Contributing writer for The Artifice.
How many Batman movies do we need?
With the recent announcement of Robert Pattinson in yet another Batman movie, the question should be asked: how many Batman movies do we need? How many times can you re-tell the same story in different ways and it still be interesting to experience? Are movie studios latching onto fandom/nostalgia to the point of having a negative effect on the original character?
Has the Venom movie set a good precedent?
Capitalizing on the origin story of a very famous villain was an interesting direction to take by Sony. The Venom movie has critically ‘survived’ its release, but where will the story eventually go? So much of Venom’s origin is built around his interactions with Spiderman, causing some people to criticise the appear of ‘web-like’ powers from the character despite no canonical appearance of Spiderman. Should other films focus solely on villains? Or can a villain’s story only be told when alongside their famous superhero.
Should the X-Men Universe follow the template of the MCU
The success of the MCU has been one of the hallmarks of cinema for the past decade. Arguably what has contributed to this is a significant amount of planning, and team of people dedicated to the topic, as well as a large amount of source material. Given that the X-Men universe has the third reason locked in, what’s to stop 20th Century capitalizing on the blueprint laid down by the founders of the MCU and giving them something to compete against? Arguably all it could take is a team passionate about making this a reality.
The Lack of Success of Modern Novel Sci-Fi and Fantasy Movies
Analyse why novel sci-fi and fantasy ideas that have been released to the cinemas recently have not had the strong effect that the same kinds of films had during the 2000-2010s. One immediate example that comes to mind would be Jupiter Ascending, which performed abysmally at the box office and was critically demolished. John Carter is another example that seemed promising, yet was not given a sequel despite being based off a series of comics.
Could Reboots/Adaptations be Considered Fanfiction?
A fanfiction is defined as a fiction written by a fan of, and featuring particular characters of, a particular TV series, film etc. When a novel series graduates to the big screen or a popular franchise gets rebooted, the series is arguably getting a re-work by someone who is presumably a fan of the original work. A contemporary example could include David Benioff and D. B. Weiss adapting "A Song of Ice and Fire" as a TV series, eventually pursuing beyond the source material. Another might be Christopher Nolan’s re-envisioning of the classic Batman character through the Dark Knight trilogy. Taking into account the degree of deviation from the original work, could these series’ be considered fanfiction? At what point can a professionally produced piece of film be considered a simple interpretation of fiction by a fan?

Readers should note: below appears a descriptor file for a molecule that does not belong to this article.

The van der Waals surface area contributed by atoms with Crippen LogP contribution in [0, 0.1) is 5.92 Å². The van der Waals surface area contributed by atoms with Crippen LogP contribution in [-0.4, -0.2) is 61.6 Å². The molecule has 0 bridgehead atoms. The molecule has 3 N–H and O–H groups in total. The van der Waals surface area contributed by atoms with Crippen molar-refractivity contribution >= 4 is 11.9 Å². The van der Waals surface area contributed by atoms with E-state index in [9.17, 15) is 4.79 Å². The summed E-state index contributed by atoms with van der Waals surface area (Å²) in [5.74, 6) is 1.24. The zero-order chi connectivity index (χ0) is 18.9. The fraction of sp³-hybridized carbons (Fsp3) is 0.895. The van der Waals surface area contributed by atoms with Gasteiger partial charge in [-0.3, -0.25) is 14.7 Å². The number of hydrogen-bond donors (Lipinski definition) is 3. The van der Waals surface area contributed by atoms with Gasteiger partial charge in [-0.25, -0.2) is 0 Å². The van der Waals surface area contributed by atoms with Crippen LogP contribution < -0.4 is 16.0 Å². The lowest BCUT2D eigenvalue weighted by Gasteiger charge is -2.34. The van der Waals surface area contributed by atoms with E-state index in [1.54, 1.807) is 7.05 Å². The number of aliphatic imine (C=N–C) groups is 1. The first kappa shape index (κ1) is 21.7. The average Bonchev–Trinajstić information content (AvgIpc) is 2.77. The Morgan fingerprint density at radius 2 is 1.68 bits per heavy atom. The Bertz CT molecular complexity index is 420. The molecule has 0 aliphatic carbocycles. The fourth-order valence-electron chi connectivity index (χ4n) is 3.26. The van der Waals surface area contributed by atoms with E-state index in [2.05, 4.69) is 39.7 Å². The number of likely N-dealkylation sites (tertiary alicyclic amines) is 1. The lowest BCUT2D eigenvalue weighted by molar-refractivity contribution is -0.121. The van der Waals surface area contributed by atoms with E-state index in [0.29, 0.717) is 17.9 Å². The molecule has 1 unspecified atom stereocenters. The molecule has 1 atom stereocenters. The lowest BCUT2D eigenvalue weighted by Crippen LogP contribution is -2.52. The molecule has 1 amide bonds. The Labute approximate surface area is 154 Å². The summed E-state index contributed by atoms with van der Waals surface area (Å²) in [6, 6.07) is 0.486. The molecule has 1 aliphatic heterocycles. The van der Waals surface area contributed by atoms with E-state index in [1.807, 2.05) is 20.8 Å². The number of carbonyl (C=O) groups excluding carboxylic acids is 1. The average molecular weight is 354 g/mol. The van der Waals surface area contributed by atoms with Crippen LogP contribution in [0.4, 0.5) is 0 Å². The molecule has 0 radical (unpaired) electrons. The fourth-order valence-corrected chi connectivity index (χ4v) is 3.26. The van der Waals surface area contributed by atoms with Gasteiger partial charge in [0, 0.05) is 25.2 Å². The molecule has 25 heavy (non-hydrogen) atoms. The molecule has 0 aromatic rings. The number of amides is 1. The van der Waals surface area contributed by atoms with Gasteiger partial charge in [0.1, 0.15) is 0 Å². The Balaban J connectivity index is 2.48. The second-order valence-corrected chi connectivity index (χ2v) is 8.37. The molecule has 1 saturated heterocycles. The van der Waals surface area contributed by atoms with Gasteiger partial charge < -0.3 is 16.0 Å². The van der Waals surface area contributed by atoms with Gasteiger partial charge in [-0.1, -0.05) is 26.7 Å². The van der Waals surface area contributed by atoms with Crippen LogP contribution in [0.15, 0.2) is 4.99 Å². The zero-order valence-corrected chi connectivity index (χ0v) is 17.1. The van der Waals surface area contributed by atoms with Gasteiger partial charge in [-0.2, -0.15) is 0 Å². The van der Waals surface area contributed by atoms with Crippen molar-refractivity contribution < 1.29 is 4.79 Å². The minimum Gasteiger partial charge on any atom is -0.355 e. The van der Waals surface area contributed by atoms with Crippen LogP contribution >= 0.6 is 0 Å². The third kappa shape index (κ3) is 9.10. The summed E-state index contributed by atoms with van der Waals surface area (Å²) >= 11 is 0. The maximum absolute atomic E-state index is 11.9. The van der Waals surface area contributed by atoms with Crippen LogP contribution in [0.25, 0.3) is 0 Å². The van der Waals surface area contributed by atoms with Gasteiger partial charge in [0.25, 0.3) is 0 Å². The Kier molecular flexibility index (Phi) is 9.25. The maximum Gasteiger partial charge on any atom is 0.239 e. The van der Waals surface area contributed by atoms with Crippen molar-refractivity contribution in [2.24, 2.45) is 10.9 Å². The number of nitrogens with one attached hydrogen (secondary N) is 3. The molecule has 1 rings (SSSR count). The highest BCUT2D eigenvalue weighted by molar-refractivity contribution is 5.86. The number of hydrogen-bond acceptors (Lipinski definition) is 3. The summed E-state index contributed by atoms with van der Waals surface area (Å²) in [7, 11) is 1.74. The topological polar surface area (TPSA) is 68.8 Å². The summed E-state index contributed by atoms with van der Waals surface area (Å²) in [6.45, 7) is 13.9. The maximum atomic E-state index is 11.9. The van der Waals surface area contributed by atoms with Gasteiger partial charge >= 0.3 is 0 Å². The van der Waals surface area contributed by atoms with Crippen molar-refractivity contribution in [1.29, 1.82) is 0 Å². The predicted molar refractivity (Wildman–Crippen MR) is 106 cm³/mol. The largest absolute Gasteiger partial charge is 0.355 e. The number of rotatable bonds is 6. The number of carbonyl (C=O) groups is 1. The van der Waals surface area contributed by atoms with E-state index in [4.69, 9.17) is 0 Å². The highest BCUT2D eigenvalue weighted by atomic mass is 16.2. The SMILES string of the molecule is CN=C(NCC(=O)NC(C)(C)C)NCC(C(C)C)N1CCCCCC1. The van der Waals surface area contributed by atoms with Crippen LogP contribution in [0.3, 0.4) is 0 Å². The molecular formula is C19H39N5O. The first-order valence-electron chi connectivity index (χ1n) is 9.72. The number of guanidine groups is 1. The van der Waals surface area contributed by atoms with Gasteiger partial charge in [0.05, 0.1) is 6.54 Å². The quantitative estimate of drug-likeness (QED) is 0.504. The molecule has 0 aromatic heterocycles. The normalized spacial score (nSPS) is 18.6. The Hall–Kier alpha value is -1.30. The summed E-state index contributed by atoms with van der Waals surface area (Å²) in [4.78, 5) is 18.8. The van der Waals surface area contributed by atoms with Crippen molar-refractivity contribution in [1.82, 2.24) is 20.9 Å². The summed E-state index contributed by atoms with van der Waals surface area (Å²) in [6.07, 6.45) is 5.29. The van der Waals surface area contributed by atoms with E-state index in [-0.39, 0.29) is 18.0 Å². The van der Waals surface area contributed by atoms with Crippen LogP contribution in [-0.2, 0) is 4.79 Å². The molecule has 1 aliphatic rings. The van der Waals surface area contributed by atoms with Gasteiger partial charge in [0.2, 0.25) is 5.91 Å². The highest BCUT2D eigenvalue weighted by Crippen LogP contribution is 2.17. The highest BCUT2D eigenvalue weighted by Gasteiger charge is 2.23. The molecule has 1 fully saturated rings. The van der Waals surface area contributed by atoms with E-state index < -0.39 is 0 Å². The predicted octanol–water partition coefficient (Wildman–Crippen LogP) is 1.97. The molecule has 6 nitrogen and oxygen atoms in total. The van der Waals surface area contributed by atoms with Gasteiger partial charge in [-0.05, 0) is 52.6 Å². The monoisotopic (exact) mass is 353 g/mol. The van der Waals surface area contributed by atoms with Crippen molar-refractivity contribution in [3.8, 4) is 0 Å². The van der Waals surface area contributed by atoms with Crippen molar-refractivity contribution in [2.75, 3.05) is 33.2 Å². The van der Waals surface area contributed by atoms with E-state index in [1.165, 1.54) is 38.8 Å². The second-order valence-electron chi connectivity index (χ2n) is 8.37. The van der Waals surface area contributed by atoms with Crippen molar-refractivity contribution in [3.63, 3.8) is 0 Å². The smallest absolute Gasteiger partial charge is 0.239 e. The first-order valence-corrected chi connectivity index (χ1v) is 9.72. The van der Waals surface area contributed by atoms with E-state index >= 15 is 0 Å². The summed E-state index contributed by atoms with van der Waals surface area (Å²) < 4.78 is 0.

Will Virtual Reality Impact Tourism?
Visiting foreign countries can truly change peoples lives. Whether its rural folk seeing thriving metropolises or hot climate citizens witnessing snow for the first time, being in a new environment can take your breath away. The use of graphics in gaming has skyrocketed. From the revolution of Pong 40 years ago, blades of grass and drops of rain have become routine for triple AAA titles. If we can imagine the difference in graphics rendering in 40 years, will a $100-$200 VR headset rival the thousands we spend on flights and accomodation overseas? If we could graphically render a building twice as tall as the Eiffel Tower, why go see the Eiffel Tower? Could virtual reality be a substitute, or threat, to global tourism?
Expanded Literature Universes: Adding Depth or Justifying Exploitation?
*POTENTIAL SPOILERS* In the wake of Star Wars: The Last Jedi, one of the main negative points that critiques emphasize is the lack of narrative fulfillment. Many plot-arcs and burning questions were either left unanswered or unexplained, priming Disney to release other forms of media, comic books or novel series’, to fill the gaps in the film. There is precedent for this technique in the gaming community, with Gears of War 3 introducing characters who were fan-favourites from comic book series’ and Destiny including plot-relevant lore to be explored outside of the game and on the game’s website. Will this present a negative impact on the way stories are told on different mediums? Are the release of expanded works intended to deepen our appreciation for a universe, or exploitation tactics by greedy content creators? Does exploring different characters and story-lines add depth to a franchise, or allow it to short-cut the narrative process?
Will Always-Online Games Detriment Gamers?
Modern console’s use of the internet in gaming has allowed some games to only be allowed to be played online. One example, is the incredibly popular For Honor, a hack and slash phenomenom. As popular as this game is, what is to stop Ubisoft from shutting off the servers if a sequel is announced, to force gamers to purchase the sequel? Many classic games suffer from eventual server closing, EA’s underrated Lord of the Rings: Conquest is an example. Are gaming developers giving themselves too much power over consumers by forcing games to be mandatorily online?
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